What are 2K TV & 2.5K TV then?
It’s a term that never caught on from the movie projection industry, basically any display that has a resolution of around 2,000 pixels. Full HD TVs at 1920x1080 pixels qualifies as 2K, but no one calls it that!
2.5K TV isn’t a TV isn’t television format at all; the TV industry skipped it altogether. On PCs and laptops there are many screens at the resolution 2560x1600 (2.5k). This makes a big difference when working with a spreadsheet, or having two documents open, but on a TV looks very little different to Full HD, so TVs went straight to 4K, which looks massively higher resolution.
Will there be anything to watch?
Yes! Don’t forget all standard definition & Full HD broadcasts can be watched on a 4K TV.
Most production companies and broadcasters have adjusted to work with 4K technology in order to bring you the best viewing experience possible. This means that more and more, high quality content is being produced on a daily basis. And there are loads of options if you want to experience the great picture quality: from films and TV programmes to computer games. So let’s take a look at some of those options.
If you’ve got a Sky Q box, or are thinking of upgrading to one, you may already have noticed that 4K content is available. From sports to documentaries, to great dramas like The Blacklist there’s a wide range of programmes available on Sky Q with on-demand movies and Sky Cinema options also offered.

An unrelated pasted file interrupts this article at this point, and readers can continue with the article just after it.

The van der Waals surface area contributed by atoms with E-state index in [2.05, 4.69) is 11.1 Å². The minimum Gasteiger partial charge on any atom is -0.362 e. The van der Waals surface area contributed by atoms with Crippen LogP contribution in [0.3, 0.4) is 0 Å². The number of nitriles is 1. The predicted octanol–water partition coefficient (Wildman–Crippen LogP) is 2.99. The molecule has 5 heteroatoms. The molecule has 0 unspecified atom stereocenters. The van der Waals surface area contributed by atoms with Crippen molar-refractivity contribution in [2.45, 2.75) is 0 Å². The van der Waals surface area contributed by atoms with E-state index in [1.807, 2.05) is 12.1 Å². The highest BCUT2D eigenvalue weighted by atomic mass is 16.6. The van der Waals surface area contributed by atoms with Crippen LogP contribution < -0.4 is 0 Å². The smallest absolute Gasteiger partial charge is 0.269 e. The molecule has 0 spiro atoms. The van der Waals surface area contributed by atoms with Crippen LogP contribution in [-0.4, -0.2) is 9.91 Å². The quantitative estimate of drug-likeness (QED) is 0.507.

Find out more about Sky 4K TV
BT & BT Sport
BT now has an entire channel broadcasting in 4K. BT Sport 4K UHD shows Premier League football, UEFA Champions League and FA Cup matches, in addition to other sports such as Aviva Premiership Rugby matches and Moto GP races.
Find out more about BT 4K TV
Virgin Media have already previewed their 'V6' 4K UHD TiVo box and it’s rumoured to be ready for release at the end of November 2016. While we don’t have full details yet, what we do know is that the roll-out of this new set-top box will give Virgin Media customers access to even more 4K content than before; you can register your interest now.
Find out more about Virgin 4K TV
The Netflix subscription on-demand service offers an increasing range of 4K content. TV shows such as Breaking Bad and House of Cards are available, as are movies like The Da Vinci Code. There are also documentaries, and, like other services, content is being added all the time.
Find out about Netflix 4k Streaming
Amazon Prime Instant Video & Amazon Fire TV 4K
Offered as a stand-alone subscription service or as part of Amazon Prime membership, this service provides unlimited streaming of films and TV shows. Once again as more 4K TV programmes and movies become available, more are being added to the platform.
Amazon Prime Video Benefits
Amazon Fire TV with 4K Ultra HD lets you watch HD & 4K content without needing to connect your laptop or PC to the TV. Connect the setup box via HDMI to your TV and to the internet using Wi-Fi or Ethernet & away you go.